- Style of practice – there are many different styles of practice. With them comes a variety of treatment flows. Some styles of acupuncture require the acupuncturist to spend the entire consultation with you. Other styles of practice may need you to rest undisturbed with needles in for a period of time. This allows the practitioner to attend to other patients at the same time.
- Other modalities practised – some practitioners incorporate other techniques within their acupuncture treatments. These may include cupping or moxibustion, or from other modalities such as counselling or craniosacral work.
I encourage you to read this recent survey into the cost of acupuncture for more information.
Oh right, that is a lot of different things to consider
Yes, there are a lot of factors involved.
For demonstration purposes to help you gain insight into the cost of acupuncture in Melbourne, have a look at the acupuncture price list from Dantian Health.
Some of the factors to consider influencing this clinic include:
- Treatment is in a private room.
- Jason has 10 years of experience working with people to achieve their health goals.
- Jason specialises in Nagano style acupuncture. This means he spends most of the consultation in the room, providing one on one attention.
- Jason also may incorporate other skills sets such as Tian family lineage herbalism, shiatsu or moxibustion into treatment
OK thanks for that, it helps me to understand.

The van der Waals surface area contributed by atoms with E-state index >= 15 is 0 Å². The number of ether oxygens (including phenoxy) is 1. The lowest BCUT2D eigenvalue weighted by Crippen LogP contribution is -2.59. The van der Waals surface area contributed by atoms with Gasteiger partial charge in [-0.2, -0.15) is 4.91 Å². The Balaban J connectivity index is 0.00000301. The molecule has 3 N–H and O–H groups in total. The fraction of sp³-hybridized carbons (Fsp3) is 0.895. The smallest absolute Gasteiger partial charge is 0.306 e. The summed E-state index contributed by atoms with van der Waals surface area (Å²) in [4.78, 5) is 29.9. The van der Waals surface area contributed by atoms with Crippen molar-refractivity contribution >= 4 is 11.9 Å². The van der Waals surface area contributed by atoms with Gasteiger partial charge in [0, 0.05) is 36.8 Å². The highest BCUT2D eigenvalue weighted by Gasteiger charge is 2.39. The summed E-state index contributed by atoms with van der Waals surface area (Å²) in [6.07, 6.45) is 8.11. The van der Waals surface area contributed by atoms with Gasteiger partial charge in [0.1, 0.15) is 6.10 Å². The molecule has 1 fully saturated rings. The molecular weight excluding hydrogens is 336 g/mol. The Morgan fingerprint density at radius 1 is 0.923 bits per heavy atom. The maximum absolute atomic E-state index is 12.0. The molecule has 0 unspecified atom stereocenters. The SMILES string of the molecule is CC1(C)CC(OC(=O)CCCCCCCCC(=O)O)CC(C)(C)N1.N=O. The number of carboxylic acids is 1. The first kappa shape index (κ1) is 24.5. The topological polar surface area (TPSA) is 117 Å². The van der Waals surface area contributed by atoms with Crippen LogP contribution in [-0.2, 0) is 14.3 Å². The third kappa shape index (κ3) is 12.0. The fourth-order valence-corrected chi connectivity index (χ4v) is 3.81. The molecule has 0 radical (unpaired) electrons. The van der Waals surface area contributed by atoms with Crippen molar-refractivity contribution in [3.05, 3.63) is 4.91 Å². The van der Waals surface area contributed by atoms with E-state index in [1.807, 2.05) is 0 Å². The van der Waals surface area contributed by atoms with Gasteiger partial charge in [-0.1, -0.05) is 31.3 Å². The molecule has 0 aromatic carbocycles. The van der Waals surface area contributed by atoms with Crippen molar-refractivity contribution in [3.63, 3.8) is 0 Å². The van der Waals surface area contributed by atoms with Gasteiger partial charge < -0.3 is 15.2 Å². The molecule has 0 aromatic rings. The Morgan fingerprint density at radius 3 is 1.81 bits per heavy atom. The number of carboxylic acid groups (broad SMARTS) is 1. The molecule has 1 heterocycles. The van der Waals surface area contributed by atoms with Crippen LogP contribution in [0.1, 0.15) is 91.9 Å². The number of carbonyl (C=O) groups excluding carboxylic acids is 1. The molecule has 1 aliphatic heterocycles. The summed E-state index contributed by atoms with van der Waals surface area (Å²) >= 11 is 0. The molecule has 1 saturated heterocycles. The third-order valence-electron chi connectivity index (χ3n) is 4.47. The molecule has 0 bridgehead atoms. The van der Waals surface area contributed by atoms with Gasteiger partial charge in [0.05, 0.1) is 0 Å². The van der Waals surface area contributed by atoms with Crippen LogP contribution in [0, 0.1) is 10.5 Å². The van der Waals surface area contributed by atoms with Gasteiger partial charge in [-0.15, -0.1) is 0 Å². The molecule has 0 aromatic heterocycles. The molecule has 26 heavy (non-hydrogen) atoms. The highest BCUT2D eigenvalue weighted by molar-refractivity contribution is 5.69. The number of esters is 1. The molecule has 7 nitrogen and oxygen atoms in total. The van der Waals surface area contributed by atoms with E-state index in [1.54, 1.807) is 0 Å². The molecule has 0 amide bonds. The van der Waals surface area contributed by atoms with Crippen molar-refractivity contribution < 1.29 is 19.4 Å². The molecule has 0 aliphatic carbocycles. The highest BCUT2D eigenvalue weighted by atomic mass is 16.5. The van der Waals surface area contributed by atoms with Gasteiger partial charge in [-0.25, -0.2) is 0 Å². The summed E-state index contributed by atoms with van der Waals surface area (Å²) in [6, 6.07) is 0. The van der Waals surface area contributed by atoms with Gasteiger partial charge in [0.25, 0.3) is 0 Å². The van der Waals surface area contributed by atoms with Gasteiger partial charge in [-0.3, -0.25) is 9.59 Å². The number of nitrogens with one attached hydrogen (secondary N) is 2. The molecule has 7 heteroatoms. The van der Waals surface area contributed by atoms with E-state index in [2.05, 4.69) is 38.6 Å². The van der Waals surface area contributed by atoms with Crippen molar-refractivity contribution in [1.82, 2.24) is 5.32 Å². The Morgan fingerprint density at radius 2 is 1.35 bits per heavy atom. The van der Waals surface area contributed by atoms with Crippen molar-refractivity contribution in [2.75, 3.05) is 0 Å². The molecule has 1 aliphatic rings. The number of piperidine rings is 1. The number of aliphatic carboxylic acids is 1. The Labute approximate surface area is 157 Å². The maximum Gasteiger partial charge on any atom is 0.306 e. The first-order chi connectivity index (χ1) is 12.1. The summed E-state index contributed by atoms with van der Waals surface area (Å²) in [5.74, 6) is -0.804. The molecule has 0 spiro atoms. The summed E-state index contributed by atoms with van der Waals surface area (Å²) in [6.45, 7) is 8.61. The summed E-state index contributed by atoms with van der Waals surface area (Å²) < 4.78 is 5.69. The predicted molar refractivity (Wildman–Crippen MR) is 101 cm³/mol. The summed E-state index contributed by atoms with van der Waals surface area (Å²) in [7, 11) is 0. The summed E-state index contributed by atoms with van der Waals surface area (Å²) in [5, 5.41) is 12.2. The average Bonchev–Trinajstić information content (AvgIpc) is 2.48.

Remember, a course of acupuncture treatment is an investment in your health.
When asking the question “how much does acupuncture cost”, you also must determine the cost of individual sessions and also how many sessions you may require.
You must also ask yourself:
What is the value to you in relieving your symptoms, reclaiming your health and restoring your vitality
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Or to put it another way, what is the cost of not getting acupuncture treatment. You may find that it is hard to put a precise dollar value on this.
This can then help you to answer the question of whether acupuncture may be the correct treatment option for you.
Jason offers a free 15-minute health evaluation to answer any questions you may have about how acupuncture can help you.
Complimentary 15 Minute Consultation (value $25)*
Do you experience pain or struggle to find the energy for your busy schedule?
Is finding the time for relaxation difficult, leaving you feeling lethargic and stuck?
Would you like to find out how Chinese Medicine can help you reclaim your health and vitality?
You are invited to reach out and arrange a no-obligation, 15-minute phone call to discuss how Chinese Medicine can help you.
*(T&Cs – this complimentary consultation is only available to new clients)
OK, great thanks. I’ll be sure to book that in before he gets too busy!
So I’m going to be presumptive and assume I know what your next question is
What do you think I am going to ask next?
How many sessions of acupuncture do you need?
Well, of course, I would like to know how many acupuncture sessions I will need!
It is difficult to answer exactly how many acupuncture sessions are needed as this differs on a case by case basis. A general guideline for the number of acupuncture sessions needed is:
Acute cases: 3-6 treatments for a lasting resolution
Chronic cases: 6-10 treatments for positive changes, 10-20 sessions for consolidation of changes and more lasting changes